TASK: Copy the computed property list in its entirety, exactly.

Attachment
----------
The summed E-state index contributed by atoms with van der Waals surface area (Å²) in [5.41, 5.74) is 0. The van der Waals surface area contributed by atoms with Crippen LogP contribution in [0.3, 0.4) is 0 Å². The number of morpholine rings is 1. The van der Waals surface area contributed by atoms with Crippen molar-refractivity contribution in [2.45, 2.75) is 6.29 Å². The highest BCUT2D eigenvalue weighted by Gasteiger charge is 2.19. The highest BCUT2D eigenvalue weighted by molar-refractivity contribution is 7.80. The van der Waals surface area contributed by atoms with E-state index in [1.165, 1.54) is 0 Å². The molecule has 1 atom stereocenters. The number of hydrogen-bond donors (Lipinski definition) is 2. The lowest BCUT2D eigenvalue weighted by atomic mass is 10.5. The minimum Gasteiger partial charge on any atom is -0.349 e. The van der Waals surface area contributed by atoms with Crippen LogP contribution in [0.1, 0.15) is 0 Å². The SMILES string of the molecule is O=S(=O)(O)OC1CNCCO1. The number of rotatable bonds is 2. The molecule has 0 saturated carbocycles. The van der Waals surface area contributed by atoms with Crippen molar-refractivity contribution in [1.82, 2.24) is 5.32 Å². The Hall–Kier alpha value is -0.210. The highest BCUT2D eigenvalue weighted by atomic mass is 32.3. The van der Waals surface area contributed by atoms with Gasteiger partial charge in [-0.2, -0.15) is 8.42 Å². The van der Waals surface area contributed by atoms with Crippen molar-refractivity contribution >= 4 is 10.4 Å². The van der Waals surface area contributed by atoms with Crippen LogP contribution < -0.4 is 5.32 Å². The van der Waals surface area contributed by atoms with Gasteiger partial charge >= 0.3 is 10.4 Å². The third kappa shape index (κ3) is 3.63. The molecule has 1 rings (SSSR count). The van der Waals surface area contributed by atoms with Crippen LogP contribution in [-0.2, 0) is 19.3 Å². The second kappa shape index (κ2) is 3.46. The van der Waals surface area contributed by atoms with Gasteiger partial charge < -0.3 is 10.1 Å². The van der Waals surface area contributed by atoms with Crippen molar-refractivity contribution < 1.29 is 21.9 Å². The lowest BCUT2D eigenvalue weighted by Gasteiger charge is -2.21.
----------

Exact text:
The summed E-state index contributed by atoms with van der Waals surface area (Å²) in [5.41, 5.74) is 0. The van der Waals surface area contributed by atoms with Crippen LogP contribution in [0.3, 0.4) is 0 Å². The number of morpholine rings is 1. The van der Waals surface area contributed by atoms with Crippen molar-refractivity contribution in [2.45, 2.75) is 6.29 Å². The highest BCUT2D eigenvalue weighted by Gasteiger charge is 2.19. The highest BCUT2D eigenvalue weighted by molar-refractivity contribution is 7.80. The van der Waals surface area contributed by atoms with E-state index in [1.165, 1.54) is 0 Å². The molecule has 1 atom stereocenters. The number of hydrogen-bond donors (Lipinski definition) is 2. The lowest BCUT2D eigenvalue weighted by atomic mass is 10.5. The minimum Gasteiger partial charge on any atom is -0.349 e. The van der Waals surface area contributed by atoms with Crippen LogP contribution in [0.1, 0.15) is 0 Å². The SMILES string of the molecule is O=S(=O)(O)OC1CNCCO1. The number of rotatable bonds is 2. The molecule has 0 saturated carbocycles. The van der Waals surface area contributed by atoms with Crippen molar-refractivity contribution in [1.82, 2.24) is 5.32 Å². The Hall–Kier alpha value is -0.210. The highest BCUT2D eigenvalue weighted by atomic mass is 32.3. The van der Waals surface area contributed by atoms with Gasteiger partial charge in [-0.2, -0.15) is 8.42 Å². The van der Waals surface area contributed by atoms with Crippen molar-refractivity contribution >= 4 is 10.4 Å². The van der Waals surface area contributed by atoms with Crippen LogP contribution < -0.4 is 5.32 Å². The van der Waals surface area contributed by atoms with Gasteiger partial charge >= 0.3 is 10.4 Å². The third kappa shape index (κ3) is 3.63. The molecule has 1 rings (SSSR count). The van der Waals surface area contributed by atoms with Crippen LogP contribution in [-0.2, 0) is 19.3 Å². The second kappa shape index (κ2) is 3.46. The van der Waals surface area contributed by atoms with Gasteiger partial charge < -0.3 is 10.1 Å². The van der Waals surface area contributed by atoms with Crippen molar-refractivity contribution < 1.29 is 21.9 Å². The lowest BCUT2D eigenvalue weighted by Gasteiger charge is -2.21.